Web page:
I haven’t had a sex education lesson since I was roughly 14 — I don’t remember them well, but I can tell you they weren’t like this. Dee Stacey and I go for a Sunday afternoon sangria and I laugh, gasp, and overshare. I listen back to the recording and realise how quickly I had redefined terms I thought I knew — everything Dee said seemed to make more sense.
Such things as, safe sex is about more comfortable, more enjoyable, more pleasureable sex. Yes, you still need to use a condom if you’re having a kind of sex that requires it, but there are ways of having sex that don’t put you at risk of pregnancy. In fact, there are many ways to have sex that your sex-ed teacher definitely didn’t tell you about.
Dee Stacey is a sexual health educator currently working freelance in schools and for an organisation called Real Talk. They got a BA in Psychology at UBC, and went on to train with Options for Sexual Health (BC’s equivalent of Planned Parenthood). Dee tells me how their experience working as a highschool youth worker helped build her syllabus, which includes far more nuanced lessons than baby-making. We talk about the sex-ed I received from ill-equipped and awkward science and P.E teachers, teachers whom you feel uncomfortable in the company of anyway — made worse by words like “penetrate”. Gender is another conversation that comes up a lot in the classroom. Dee starts the class by writing their name on the board, followed by their preferred pronouns: she/they. This speaks to the people that need to hear it, and often, those people will approach her after class. It’s funny — but not surprising — to hear that a concept as complex as gender is a much easier conversation with second graders than seventh graders, as they can be more open.
Consent is another topic I don’t remember coming up in my highschool lessons. This is a hot topic with the ninth graders they teach, Dee tells me, “The kids will ask, how do I know if this girl wants to make out with me? I can’t just ask that.’ If you feel like you can’t have these conversations,” she asserts, “maybe you’re not ready.”
Working with a diverse pool of people means that Dee is often faced with conflict, “when you’re interacting with someone who’s misogynistic… or someone who is super homophobic, you have to speak up,” Dee notes, asserting that boundaries are important, but everything can be a teachable moment. Adversity, afterall, is exciting in the classroom and it promotes conversation. Although most of what she teaches is science-based, learning with Dee isn’t about being right or wrong — in instances where you can’t understand another’s perspective, it’s about respecting that you don’t understand, and just being kind.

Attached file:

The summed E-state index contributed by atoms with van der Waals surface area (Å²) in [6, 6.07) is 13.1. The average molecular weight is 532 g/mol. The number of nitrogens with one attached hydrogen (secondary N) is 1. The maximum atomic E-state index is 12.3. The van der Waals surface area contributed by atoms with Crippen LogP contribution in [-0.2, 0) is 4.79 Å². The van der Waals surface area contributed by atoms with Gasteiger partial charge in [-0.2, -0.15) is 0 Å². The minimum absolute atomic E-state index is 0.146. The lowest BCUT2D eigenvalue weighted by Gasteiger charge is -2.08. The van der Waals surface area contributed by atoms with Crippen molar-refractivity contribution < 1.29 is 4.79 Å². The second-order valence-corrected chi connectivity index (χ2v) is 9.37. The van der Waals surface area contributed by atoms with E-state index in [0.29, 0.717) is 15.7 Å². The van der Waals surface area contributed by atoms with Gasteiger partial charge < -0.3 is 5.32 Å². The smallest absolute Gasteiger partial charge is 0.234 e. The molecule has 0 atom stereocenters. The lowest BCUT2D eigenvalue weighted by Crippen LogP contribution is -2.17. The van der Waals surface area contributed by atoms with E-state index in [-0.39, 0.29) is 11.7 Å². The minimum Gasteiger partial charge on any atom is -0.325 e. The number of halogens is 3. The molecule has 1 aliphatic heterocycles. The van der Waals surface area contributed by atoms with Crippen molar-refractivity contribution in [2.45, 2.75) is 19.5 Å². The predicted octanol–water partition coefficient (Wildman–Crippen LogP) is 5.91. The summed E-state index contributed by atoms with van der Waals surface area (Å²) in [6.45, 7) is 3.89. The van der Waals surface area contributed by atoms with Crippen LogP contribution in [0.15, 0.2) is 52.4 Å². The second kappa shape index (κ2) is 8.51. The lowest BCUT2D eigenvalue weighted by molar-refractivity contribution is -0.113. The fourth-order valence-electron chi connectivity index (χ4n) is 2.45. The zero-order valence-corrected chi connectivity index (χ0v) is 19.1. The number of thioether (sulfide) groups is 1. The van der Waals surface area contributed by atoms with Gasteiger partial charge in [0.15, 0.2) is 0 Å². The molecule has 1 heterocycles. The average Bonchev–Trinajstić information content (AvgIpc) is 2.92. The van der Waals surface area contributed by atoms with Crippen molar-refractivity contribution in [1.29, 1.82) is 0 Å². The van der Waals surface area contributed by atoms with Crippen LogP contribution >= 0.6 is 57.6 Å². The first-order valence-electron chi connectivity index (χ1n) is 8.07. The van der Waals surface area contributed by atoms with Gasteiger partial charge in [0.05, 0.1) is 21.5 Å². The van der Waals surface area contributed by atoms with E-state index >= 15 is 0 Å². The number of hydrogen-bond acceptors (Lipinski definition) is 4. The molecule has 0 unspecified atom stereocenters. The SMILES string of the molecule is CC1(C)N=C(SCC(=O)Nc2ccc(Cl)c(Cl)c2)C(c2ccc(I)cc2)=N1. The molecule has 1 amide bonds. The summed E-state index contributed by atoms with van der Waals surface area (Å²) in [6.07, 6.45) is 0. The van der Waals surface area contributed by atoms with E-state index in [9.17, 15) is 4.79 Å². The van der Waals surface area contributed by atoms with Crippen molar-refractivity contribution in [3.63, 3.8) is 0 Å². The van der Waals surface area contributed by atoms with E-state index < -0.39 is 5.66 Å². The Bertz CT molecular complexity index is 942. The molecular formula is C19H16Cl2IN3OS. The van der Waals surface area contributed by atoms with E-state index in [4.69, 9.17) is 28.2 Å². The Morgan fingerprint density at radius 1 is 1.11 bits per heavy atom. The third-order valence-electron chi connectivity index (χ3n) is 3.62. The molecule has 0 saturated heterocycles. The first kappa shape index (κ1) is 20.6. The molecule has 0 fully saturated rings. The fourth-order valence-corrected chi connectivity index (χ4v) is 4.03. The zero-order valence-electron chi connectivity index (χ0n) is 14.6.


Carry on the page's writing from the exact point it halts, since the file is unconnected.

Dee provides their workshop attendees with the tools to make their own decisions. It is a challenge, for example, to teach that a big age-gap is a red flag, while reinforcing sex positivity and promoting choice. Dee also tries to avoid making people scared of the internet and strangers, but is there to offer information if you’re going to go down that road. She speaks of her own mistakes as lessons, and understands that while sometimes we need to make our own mistakes, knowledge is power. Through these workshops, she can help people make those safer choices themselves.
Dee works for an organisation called Real Talk, which hosts monthly “Pizza Parties” — a meetup offering sex-ed to people with a range of cognitive disabilities. “Pizza parties are really empowering,” Dee explains, “People’s perceptions of what they deserve in life change in a 2 hour sitting.” This is powerful and inspiring, and proof that Dee’s brand sex-ed works. Prior to Pizza Parties, there was little support for people with diversabilities and limited access to sexual health advice. Advice — instead of education — was given ad hoc by family members and carers, and in the absence of inclusive spaces, vulnerable populations become even more so. In the many cases where disabled folx experience sexual abuse, it is from their support staff, thus Real Talk hosts workshops for family members and the support staff of attendees. It creates a sustainable support system and promotes healthy conversations, and healthy sex lives.
Unlearning is hard, and if we all received the kind of education Dee is offering from the outset, the world would undeniably be having better sex.
Check out: www.sexualhealthwithdee.com or follow her @sexualhealthwithdee